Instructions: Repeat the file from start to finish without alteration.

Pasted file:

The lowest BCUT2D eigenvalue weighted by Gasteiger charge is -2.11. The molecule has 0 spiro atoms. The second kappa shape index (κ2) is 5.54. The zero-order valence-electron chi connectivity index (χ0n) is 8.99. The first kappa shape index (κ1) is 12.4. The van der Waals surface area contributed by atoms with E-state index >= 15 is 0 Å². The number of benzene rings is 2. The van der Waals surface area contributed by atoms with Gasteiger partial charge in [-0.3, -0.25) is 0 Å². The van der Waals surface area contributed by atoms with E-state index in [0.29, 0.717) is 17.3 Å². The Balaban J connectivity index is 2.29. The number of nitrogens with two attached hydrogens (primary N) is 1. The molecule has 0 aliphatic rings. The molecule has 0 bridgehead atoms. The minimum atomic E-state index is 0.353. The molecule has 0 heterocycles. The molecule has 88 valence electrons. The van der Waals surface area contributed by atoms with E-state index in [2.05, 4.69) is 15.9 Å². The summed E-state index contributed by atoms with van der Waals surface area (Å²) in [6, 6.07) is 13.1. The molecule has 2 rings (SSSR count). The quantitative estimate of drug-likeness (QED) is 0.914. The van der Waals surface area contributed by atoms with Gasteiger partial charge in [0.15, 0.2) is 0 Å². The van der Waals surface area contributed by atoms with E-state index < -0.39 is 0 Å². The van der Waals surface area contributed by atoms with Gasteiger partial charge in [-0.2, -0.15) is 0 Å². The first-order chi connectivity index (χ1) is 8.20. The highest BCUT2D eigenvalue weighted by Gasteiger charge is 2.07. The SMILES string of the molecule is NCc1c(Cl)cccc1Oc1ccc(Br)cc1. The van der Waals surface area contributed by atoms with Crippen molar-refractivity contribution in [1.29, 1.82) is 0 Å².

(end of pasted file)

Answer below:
The lowest BCUT2D eigenvalue weighted by Gasteiger charge is -2.11. The molecule has 0 spiro atoms. The second kappa shape index (κ2) is 5.54. The zero-order valence-electron chi connectivity index (χ0n) is 8.99. The first kappa shape index (κ1) is 12.4. The van der Waals surface area contributed by atoms with E-state index >= 15 is 0 Å². The number of benzene rings is 2. The van der Waals surface area contributed by atoms with Gasteiger partial charge in [-0.3, -0.25) is 0 Å². The van der Waals surface area contributed by atoms with E-state index in [0.29, 0.717) is 17.3 Å². The Balaban J connectivity index is 2.29. The number of nitrogens with two attached hydrogens (primary N) is 1. The molecule has 0 aliphatic rings. The molecule has 0 bridgehead atoms. The minimum atomic E-state index is 0.353. The molecule has 0 heterocycles. The molecule has 88 valence electrons. The van der Waals surface area contributed by atoms with E-state index in [2.05, 4.69) is 15.9 Å². The summed E-state index contributed by atoms with van der Waals surface area (Å²) in [6, 6.07) is 13.1. The molecule has 2 rings (SSSR count). The quantitative estimate of drug-likeness (QED) is 0.914. The van der Waals surface area contributed by atoms with Gasteiger partial charge in [0.15, 0.2) is 0 Å². The van der Waals surface area contributed by atoms with E-state index < -0.39 is 0 Å². The van der Waals surface area contributed by atoms with Gasteiger partial charge in [-0.2, -0.15) is 0 Å². The first-order chi connectivity index (χ1) is 8.20. The highest BCUT2D eigenvalue weighted by Gasteiger charge is 2.07. The SMILES string of the molecule is NCc1c(Cl)cccc1Oc1ccc(Br)cc1. The van der Waals surface area contributed by atoms with Crippen molar-refractivity contribution in [1.29, 1.82) is 0 Å².